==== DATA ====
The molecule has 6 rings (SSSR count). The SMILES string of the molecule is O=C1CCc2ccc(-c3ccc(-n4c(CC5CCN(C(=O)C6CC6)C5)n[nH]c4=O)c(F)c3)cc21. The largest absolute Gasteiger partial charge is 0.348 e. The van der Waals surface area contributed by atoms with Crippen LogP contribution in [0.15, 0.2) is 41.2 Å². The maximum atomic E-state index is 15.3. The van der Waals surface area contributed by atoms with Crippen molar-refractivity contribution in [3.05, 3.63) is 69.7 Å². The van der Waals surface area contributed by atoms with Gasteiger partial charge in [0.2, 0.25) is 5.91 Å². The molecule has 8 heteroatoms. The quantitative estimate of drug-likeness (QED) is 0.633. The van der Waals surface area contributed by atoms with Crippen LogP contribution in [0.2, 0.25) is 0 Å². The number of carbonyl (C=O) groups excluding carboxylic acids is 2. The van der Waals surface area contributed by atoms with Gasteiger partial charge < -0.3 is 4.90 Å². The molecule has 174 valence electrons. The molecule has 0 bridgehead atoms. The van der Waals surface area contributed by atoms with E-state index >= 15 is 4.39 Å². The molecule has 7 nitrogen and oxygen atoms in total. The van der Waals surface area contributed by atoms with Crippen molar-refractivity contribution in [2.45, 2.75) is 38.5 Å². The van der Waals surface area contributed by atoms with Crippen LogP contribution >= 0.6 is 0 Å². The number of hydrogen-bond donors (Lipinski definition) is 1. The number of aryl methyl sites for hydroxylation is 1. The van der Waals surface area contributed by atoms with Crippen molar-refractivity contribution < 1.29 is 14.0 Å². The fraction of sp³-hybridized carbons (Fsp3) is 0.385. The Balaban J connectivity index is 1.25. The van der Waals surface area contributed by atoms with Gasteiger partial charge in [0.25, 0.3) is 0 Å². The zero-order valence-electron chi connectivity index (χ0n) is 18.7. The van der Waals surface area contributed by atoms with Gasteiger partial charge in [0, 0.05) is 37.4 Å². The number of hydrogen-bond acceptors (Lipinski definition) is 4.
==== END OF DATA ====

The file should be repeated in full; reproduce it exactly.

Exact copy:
The molecule has 6 rings (SSSR count). The SMILES string of the molecule is O=C1CCc2ccc(-c3ccc(-n4c(CC5CCN(C(=O)C6CC6)C5)n[nH]c4=O)c(F)c3)cc21. The largest absolute Gasteiger partial charge is 0.348 e. The van der Waals surface area contributed by atoms with Crippen LogP contribution in [0.15, 0.2) is 41.2 Å². The maximum atomic E-state index is 15.3. The van der Waals surface area contributed by atoms with Crippen molar-refractivity contribution in [3.05, 3.63) is 69.7 Å². The van der Waals surface area contributed by atoms with Gasteiger partial charge in [0.2, 0.25) is 5.91 Å². The molecule has 8 heteroatoms. The quantitative estimate of drug-likeness (QED) is 0.633. The van der Waals surface area contributed by atoms with Crippen LogP contribution in [0.2, 0.25) is 0 Å². The number of carbonyl (C=O) groups excluding carboxylic acids is 2. The van der Waals surface area contributed by atoms with Gasteiger partial charge < -0.3 is 4.90 Å². The molecule has 174 valence electrons. The molecule has 0 bridgehead atoms. The van der Waals surface area contributed by atoms with E-state index >= 15 is 4.39 Å². The molecule has 7 nitrogen and oxygen atoms in total. The van der Waals surface area contributed by atoms with Crippen molar-refractivity contribution in [2.45, 2.75) is 38.5 Å². The van der Waals surface area contributed by atoms with Crippen LogP contribution >= 0.6 is 0 Å². The number of hydrogen-bond donors (Lipinski definition) is 1. The number of aryl methyl sites for hydroxylation is 1. The van der Waals surface area contributed by atoms with Crippen molar-refractivity contribution < 1.29 is 14.0 Å². The fraction of sp³-hybridized carbons (Fsp3) is 0.385. The Balaban J connectivity index is 1.25. The van der Waals surface area contributed by atoms with Gasteiger partial charge in [0.25, 0.3) is 0 Å². The zero-order valence-electron chi connectivity index (χ0n) is 18.7. The van der Waals surface area contributed by atoms with Gasteiger partial charge in [0, 0.05) is 37.4 Å². The number of hydrogen-bond acceptors (Lipinski definition) is 4.